Matter & Interactions 2nd ed. Practice Problems
Aaron Titus | High Point University
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1230003     Net force on a model rocket; momentum update.     1230003
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Ad a certain instant, the velocity of a 0.050-kg model rocket is , and all significant forces on the rocket are:

  1. What is the net force on the rocket?
  2. Assuming a constant net force during a small time interval, what will be the rocket's momentum 0.02 s later?




(a) Since we are given all of the forces acting on the rocket, then we can use the definition of net force to find the net force on the rocket. Begin by sketching the forces.

Figure: Free-body diagram for the rocket.

To find the net force, add the vectors tail to head. The resultant, drawn from the tail of the first vector to the head of the last vector, is the net force and points upward.

Figure: Net force on the rocket.

Now, solve for the net force algebraically by summing all forces acting on the rocket.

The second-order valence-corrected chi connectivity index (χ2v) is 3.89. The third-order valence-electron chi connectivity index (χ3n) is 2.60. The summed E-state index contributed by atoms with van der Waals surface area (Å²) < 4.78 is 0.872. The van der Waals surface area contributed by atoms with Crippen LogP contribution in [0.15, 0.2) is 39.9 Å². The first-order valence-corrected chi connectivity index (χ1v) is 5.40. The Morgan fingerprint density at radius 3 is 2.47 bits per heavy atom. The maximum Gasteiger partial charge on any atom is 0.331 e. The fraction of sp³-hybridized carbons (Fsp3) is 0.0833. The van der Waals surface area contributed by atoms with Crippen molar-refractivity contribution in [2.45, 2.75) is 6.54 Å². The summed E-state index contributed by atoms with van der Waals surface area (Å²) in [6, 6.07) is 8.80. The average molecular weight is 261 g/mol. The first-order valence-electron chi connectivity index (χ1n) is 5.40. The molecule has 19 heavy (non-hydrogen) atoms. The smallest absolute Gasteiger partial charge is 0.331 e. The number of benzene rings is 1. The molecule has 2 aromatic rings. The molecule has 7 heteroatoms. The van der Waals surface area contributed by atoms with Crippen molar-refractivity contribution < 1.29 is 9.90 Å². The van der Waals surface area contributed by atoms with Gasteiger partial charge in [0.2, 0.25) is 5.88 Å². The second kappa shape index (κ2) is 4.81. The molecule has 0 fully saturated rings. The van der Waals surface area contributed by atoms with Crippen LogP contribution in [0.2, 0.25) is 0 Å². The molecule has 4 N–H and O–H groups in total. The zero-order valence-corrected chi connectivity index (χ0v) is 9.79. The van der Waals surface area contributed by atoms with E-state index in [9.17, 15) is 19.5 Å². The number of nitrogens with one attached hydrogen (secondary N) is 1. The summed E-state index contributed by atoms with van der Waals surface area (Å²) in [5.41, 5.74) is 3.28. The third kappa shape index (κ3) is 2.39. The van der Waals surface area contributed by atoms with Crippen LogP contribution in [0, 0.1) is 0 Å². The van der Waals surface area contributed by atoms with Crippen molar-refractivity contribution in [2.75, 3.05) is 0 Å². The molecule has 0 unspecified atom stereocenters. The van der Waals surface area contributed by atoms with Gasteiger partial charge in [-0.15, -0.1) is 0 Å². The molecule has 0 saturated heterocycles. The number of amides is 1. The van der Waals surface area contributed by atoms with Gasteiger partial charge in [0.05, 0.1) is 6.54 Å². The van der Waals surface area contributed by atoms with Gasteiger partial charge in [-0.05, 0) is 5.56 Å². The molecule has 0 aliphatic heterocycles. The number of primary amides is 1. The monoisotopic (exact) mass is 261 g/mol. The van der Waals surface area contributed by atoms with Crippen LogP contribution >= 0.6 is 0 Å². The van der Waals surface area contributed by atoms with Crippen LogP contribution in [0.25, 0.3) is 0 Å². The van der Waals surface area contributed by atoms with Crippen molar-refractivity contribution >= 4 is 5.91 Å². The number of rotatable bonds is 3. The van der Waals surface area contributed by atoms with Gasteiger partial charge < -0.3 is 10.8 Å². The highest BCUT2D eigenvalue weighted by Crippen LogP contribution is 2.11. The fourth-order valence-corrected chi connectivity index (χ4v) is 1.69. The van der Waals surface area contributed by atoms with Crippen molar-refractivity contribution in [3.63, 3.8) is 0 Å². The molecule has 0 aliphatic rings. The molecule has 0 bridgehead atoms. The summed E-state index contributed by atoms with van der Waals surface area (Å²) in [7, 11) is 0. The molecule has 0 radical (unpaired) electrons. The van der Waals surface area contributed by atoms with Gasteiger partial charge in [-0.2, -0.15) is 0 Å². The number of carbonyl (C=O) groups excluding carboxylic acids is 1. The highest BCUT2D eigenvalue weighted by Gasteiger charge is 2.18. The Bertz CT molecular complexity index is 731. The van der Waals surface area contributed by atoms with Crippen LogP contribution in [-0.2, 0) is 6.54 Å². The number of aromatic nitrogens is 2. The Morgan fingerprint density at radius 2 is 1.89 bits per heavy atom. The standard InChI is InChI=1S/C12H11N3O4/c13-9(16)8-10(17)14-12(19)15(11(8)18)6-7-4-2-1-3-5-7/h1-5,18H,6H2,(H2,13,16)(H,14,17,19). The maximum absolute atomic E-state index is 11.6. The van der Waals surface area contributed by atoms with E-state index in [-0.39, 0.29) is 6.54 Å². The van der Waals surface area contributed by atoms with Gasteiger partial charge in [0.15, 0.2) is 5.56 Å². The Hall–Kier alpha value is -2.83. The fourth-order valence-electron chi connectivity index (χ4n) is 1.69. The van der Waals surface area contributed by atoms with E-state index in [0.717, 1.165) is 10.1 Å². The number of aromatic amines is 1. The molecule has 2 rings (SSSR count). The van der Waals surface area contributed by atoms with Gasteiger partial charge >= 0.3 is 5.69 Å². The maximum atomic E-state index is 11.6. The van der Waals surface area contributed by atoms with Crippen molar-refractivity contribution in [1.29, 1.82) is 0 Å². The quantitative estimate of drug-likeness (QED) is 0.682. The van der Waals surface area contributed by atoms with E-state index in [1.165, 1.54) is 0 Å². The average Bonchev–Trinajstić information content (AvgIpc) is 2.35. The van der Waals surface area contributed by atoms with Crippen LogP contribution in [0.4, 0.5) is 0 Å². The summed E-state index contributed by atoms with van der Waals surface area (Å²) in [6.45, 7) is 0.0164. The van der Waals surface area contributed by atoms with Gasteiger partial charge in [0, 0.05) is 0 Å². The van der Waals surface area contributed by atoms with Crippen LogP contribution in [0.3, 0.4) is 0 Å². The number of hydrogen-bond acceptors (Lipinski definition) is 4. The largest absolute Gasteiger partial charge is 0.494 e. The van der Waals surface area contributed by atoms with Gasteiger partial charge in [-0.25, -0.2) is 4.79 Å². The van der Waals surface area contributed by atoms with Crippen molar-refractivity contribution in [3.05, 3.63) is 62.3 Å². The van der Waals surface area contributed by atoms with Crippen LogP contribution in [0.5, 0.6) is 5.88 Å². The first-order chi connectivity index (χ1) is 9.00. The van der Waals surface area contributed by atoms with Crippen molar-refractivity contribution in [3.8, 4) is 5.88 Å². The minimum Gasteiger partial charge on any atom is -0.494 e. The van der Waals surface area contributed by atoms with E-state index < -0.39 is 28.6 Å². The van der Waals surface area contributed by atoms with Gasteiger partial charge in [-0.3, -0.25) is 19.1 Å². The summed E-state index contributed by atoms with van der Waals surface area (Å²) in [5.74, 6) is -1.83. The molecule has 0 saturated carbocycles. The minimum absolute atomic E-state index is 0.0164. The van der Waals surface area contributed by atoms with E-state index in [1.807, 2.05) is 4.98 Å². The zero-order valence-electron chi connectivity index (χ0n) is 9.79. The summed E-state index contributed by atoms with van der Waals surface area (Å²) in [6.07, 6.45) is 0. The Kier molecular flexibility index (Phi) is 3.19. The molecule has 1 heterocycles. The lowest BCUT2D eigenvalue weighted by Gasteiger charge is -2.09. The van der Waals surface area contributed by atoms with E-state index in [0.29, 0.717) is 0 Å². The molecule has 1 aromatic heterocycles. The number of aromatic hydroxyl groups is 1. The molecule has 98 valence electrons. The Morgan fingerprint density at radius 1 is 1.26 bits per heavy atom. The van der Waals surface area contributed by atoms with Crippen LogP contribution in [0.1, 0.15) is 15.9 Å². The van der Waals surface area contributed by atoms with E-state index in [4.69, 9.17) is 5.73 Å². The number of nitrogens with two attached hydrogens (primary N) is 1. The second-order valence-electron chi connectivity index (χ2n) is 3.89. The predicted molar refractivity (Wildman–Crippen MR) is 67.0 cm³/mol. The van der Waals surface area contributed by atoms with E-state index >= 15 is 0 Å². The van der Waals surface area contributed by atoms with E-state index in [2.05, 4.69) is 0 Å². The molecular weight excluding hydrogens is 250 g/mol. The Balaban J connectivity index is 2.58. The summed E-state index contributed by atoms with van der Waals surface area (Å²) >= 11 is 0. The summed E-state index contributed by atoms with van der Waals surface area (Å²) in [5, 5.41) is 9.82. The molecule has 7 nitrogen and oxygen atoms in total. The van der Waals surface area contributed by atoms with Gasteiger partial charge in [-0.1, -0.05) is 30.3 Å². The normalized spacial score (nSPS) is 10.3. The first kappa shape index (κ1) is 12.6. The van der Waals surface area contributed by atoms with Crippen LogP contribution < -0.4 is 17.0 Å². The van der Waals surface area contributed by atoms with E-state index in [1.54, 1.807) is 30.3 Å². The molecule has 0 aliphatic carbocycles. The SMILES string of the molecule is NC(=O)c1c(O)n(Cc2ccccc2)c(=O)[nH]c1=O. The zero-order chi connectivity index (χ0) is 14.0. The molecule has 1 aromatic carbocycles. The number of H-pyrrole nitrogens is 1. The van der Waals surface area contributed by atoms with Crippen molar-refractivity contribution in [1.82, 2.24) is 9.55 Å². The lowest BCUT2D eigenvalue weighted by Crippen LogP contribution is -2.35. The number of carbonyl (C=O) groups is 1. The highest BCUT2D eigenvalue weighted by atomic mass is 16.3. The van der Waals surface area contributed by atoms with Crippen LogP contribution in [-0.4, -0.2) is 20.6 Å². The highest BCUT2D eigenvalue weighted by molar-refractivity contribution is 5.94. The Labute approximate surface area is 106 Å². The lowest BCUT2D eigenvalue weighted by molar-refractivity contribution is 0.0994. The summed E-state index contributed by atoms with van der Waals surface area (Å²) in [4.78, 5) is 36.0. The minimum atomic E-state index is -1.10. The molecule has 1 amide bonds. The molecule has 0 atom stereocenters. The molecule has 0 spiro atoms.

Check the answer. The net force has an upward (+y) component which agrees with the picture.

(b) To calculate the final momentum of the rocket, use the {\b momentum principle}. First, define the system.

Next, write the momentum principle and solve for the final momentum. This is called the update form of the momentum principle.

Substitute the initial momentum and net force.

Always check the answer and compare it to a picture. In this case, the initial momentum of the rocket is upward, and the net force on the rocket is upward. Because of the momentum principle, its change in momentum must also be upward, in the same direction as the net force. Thus, to draw the final momentum vector, place the change in momentum at the head of the initial momentum vector, and draw the final momentum vector from the tail of the initial momentum to the head of the change in momentum. You will notice that it is upward and larger than the initial momentum, exactly as we calculated.

Figure: Net force on the rocket.